The point is that sleazy, disgusting things happen in the world of telephones. And in the hurly-burly world of politics, there are plenty of examples of things not seeming what they are. And they involve vile attacks, usually bigoted, hitting highly targeted lists of people.

I use that as an introduction to the whole IA/NH anti-Romney push poll stories. Phil Elliott at the AP and the Politico’s Jonathan Martin have stories about this. Several facts jumped out at me that make it clear that this is a made for outrage, made for media thing.

First, they called a Romney supporting IA State Rep. From the AP story:

In Iowa, Romney supporter and state representative Ralph Watts got a call on Wednesday.

"I was offended by the line of questioning," Watts said. "I would be equally as offended if someone called and said in the nature of if, ‘you know the Catholic Church supported pedophile priests.’ I don’t think it has any place in politics."

My educated guess is that Rep. Watts was put on the list because he would report it to the Romney campaign and the media. I would assume that the next call by Rep. Watts was to the Romney IA state director. Again, made for media and made for outrage.

Second, the questions. It seems clear that there was an attempt to link this to the John McCain campaign. How do we know? According to Jonathan Martin, a bunch of the questions were positives about John McCain. Did McCain do this? Of course not. It doesn’t make any sense for them to be doing these in Iowa, where they basically aren’t competing. They are low on cash. And everyone knows that John McCain is a war hero. What’s the plus? Furthermore, as recent activity as indicated, they understand that they need to go through Rudy Giuliani, not Mitt Romney.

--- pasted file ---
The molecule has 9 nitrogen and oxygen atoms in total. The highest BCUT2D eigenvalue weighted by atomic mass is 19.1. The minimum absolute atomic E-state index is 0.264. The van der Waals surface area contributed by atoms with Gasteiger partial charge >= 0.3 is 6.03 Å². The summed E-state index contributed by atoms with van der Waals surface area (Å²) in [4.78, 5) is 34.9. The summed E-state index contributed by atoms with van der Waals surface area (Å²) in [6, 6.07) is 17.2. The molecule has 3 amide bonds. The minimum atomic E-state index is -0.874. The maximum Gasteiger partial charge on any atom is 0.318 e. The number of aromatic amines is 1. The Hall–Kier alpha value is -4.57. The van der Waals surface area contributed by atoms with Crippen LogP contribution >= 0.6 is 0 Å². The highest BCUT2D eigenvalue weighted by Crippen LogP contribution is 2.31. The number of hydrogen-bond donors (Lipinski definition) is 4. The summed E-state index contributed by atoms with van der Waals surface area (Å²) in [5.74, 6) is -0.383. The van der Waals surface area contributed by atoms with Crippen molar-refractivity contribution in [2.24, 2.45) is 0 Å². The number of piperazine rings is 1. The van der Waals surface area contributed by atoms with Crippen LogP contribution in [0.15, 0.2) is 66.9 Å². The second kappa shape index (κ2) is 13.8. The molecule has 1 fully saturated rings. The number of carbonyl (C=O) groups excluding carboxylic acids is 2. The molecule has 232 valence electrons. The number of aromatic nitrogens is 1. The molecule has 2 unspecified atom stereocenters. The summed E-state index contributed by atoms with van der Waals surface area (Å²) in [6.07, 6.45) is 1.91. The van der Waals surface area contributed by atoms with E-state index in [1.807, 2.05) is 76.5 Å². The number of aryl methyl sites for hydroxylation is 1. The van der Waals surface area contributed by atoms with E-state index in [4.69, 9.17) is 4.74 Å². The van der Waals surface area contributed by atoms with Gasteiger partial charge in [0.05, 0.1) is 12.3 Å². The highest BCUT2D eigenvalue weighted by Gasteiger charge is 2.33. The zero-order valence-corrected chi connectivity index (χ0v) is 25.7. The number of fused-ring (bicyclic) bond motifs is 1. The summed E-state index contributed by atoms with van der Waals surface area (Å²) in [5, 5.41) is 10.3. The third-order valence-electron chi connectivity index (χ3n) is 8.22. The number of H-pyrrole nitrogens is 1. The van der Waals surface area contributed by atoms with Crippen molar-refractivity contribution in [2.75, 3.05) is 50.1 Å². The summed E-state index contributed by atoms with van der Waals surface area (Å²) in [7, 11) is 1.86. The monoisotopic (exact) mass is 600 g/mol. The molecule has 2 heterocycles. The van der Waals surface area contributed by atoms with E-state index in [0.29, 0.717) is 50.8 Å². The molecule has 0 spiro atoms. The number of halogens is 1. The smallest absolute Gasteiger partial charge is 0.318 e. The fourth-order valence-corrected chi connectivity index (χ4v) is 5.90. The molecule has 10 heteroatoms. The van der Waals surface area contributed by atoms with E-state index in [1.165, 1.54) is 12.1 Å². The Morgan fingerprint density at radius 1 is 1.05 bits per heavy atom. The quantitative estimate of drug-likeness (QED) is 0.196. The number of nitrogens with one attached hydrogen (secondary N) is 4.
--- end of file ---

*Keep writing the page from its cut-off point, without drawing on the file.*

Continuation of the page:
Third, there was also an attempt to muddy the waters by linking it to former vendor for Giuliani’s pollster. Although there is plenty of evidence that the Giuliani campaign is not behind it, at least not directly.

I have another question. If someone is trying to slime Mitt Romney with his religion, do they really go to a Utah-based call center run by people in Romney’s world? Wouldn’t they know that it would get out? What does it tell us if it doesn’t?

ARG, Fred, and Mitt

I normally don’t write about polls, especially ARG polls. But I was struck by two things in the most recent batch.

The first one, which lots of people have talked about is Mitt Romney’s rise in South Carolina. That’s new. Is it real? Is it TV moving numbers?

But the second thing is Fred Thompson. His collapse. In every state. What happened? Is that why Romney is rising? Are early state voters starting to really make up their minds?